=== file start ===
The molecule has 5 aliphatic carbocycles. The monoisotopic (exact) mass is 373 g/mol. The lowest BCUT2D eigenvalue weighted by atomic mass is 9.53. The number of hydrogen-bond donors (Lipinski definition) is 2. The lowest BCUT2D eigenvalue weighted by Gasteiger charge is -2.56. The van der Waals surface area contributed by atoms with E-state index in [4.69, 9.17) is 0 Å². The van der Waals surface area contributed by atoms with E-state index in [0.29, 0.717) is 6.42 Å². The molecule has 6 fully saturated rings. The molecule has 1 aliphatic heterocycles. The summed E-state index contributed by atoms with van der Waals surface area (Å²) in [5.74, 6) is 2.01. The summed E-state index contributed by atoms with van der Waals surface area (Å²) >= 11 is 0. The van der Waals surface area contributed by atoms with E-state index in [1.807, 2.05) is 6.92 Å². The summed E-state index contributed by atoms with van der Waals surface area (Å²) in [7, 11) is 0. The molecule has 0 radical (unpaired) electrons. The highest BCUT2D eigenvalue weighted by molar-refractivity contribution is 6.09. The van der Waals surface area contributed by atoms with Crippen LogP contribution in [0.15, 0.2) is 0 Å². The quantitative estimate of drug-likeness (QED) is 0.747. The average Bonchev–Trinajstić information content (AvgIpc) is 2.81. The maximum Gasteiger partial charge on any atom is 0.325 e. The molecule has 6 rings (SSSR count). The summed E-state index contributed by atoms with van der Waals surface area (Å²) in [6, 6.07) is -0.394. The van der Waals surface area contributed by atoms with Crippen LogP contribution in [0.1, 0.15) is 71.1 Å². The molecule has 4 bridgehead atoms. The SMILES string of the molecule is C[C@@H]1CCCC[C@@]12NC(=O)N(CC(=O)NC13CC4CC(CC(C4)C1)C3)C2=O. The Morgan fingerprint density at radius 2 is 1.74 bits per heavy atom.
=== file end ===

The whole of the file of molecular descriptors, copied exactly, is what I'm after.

The molecule has 5 aliphatic carbocycles. The monoisotopic (exact) mass is 373 g/mol. The lowest BCUT2D eigenvalue weighted by atomic mass is 9.53. The number of hydrogen-bond donors (Lipinski definition) is 2. The lowest BCUT2D eigenvalue weighted by Gasteiger charge is -2.56. The van der Waals surface area contributed by atoms with E-state index in [4.69, 9.17) is 0 Å². The van der Waals surface area contributed by atoms with E-state index in [0.29, 0.717) is 6.42 Å². The molecule has 6 fully saturated rings. The molecule has 1 aliphatic heterocycles. The summed E-state index contributed by atoms with van der Waals surface area (Å²) in [5.74, 6) is 2.01. The summed E-state index contributed by atoms with van der Waals surface area (Å²) >= 11 is 0. The van der Waals surface area contributed by atoms with E-state index in [1.807, 2.05) is 6.92 Å². The summed E-state index contributed by atoms with van der Waals surface area (Å²) in [7, 11) is 0. The molecule has 0 radical (unpaired) electrons. The highest BCUT2D eigenvalue weighted by molar-refractivity contribution is 6.09. The van der Waals surface area contributed by atoms with Crippen LogP contribution in [0.15, 0.2) is 0 Å². The quantitative estimate of drug-likeness (QED) is 0.747. The average Bonchev–Trinajstić information content (AvgIpc) is 2.81. The maximum Gasteiger partial charge on any atom is 0.325 e. The molecule has 6 rings (SSSR count). The summed E-state index contributed by atoms with van der Waals surface area (Å²) in [6, 6.07) is -0.394. The van der Waals surface area contributed by atoms with Crippen LogP contribution in [0.1, 0.15) is 71.1 Å². The molecule has 4 bridgehead atoms. The SMILES string of the molecule is C[C@@H]1CCCC[C@@]12NC(=O)N(CC(=O)NC13CC4CC(CC(C4)C1)C3)C2=O. The Morgan fingerprint density at radius 2 is 1.74 bits per heavy atom.